The second factor in MXLU’s failure was the lack of support from civil rights organizations. The state convention of the NAACP was held in Durham just two weeks before the scheduled opening of MXLU. In his keynote address, the president of the North Carolina chapter of the NAACP told civil rights leaders that “many black people have a vested interest in segregation and they want it to live. Some of them want it because they can’t compete in an integrated society because of their failures in many ways.” Alexander went on to say that racial isolation had never done anything but impede the progression of blacks. “I’m not going to debate on whether you should go to a MalcolmX University or to any other kind of university. But I’m saying to you that if you’re going to be a bookkeeper or an accountant, you had better go where you can
To prove the second assertion, let A be a collection of subsets of X with fip, and let C be the collection of all proper filters on X which contain A . Clearly the filter generated by A is proper, so C 6= ∅. We consider C as a partially ordered set under inclusion. Any subset D of C which is a chain has an upper bound in C , namely S D
The Court should adopt the evidentiary standard endorsed by the Re- statement (Third) in order to ensure a fair trial for both plaintiff and defen- dant. This standard would allow manufacturers to educate juries about the required regulations. It would also allow manufacturers to differentiate em- pirically between the performance of two products, such as the OMW 206 and 207, that may seem substantially similar but may include certain signif- icant differences, and it would make it harder for plaintiffs to unfairly mis- represent product performance. The public policy considerations at issue would remain viable because the strict liability standard inherently places a heavy burden on the manufacturer, and the Restatement specifically notes that regulatory compliance is not sufficient to establish absence of defect. The district court in Malcolm prohibited evidence of FMVSS compli- ance in part because it thought that the results would confuse the jury, 113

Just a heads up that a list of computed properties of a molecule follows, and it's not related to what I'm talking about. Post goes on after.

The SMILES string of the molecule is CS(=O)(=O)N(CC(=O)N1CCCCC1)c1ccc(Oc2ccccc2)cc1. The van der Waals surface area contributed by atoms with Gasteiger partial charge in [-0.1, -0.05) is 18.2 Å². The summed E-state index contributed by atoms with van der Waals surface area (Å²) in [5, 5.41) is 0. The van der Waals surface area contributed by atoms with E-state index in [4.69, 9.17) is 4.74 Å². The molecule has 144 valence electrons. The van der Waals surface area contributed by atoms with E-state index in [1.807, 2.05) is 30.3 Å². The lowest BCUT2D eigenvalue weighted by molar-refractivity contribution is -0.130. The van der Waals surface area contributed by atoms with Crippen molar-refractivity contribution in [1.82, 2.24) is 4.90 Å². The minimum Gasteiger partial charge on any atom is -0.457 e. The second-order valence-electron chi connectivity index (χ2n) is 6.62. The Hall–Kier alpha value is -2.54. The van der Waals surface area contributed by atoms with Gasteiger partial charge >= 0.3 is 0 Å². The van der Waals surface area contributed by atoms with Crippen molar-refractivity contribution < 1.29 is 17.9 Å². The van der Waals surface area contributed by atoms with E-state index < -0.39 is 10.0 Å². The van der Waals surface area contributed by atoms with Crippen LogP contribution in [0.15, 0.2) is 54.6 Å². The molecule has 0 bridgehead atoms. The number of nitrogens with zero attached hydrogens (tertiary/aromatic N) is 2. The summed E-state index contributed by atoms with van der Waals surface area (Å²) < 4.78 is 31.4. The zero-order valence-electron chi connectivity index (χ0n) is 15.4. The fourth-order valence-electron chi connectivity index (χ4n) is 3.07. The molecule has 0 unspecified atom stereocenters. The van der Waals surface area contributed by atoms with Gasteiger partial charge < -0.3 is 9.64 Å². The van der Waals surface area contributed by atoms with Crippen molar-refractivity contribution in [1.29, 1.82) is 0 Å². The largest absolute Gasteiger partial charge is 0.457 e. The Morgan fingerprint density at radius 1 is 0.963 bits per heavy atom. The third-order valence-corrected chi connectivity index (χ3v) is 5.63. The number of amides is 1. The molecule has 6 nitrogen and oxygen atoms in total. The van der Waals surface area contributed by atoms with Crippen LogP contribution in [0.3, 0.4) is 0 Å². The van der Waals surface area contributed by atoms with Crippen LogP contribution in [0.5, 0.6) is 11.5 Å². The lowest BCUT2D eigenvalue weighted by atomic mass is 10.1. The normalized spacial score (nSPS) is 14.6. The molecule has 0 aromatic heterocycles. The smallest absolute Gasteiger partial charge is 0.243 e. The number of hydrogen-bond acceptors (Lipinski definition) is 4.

Considering the results obtained in the current study, it can be concluded that the Malcolm Baldrige model includes many features to evaluate the performance of health and health care organizations, and the educational institutes. According to the results of this survey, Malcolm Baldrige can be used as a comprehensive model to evaluate the performance of health care and educational organizations. With the use of this model, the organizations’ weaknesses and strengths would be clear to the authorities, and they can take steps towards the improvement and the growing promotion of their organization by using these data. As Mojdeh Kar, also, states in the results of her work: “By using the Malcolm Baldrige model in hospital assessment, determining the sensitivity and key areas, the assessment at any period of time, and profiting a suitable framework to improve the hospital performance would be possible. The platform organizational learning and the improvement basis would be provided. As a result of the attitude system, the recognition of inputs, outputs, the system components, and processes and feedbacks would be obtained  . Manjanas also used the Malcolm Baldrige model to evaluate the performance of a hospital case study and could infer the weaknesses and strengths of that organization.
Abstract. We obtain the asymptotic estimations for n k=2 f (k) and n k=2 1/f (k), where f (k) = k/π (k), k ≥ 2. We study the expression 2f (x + y) − f (x) − f (y) for integers x, y ≥ 2 and as an application we make several remarks in connection with the conjecture of Hardy and Littlewood.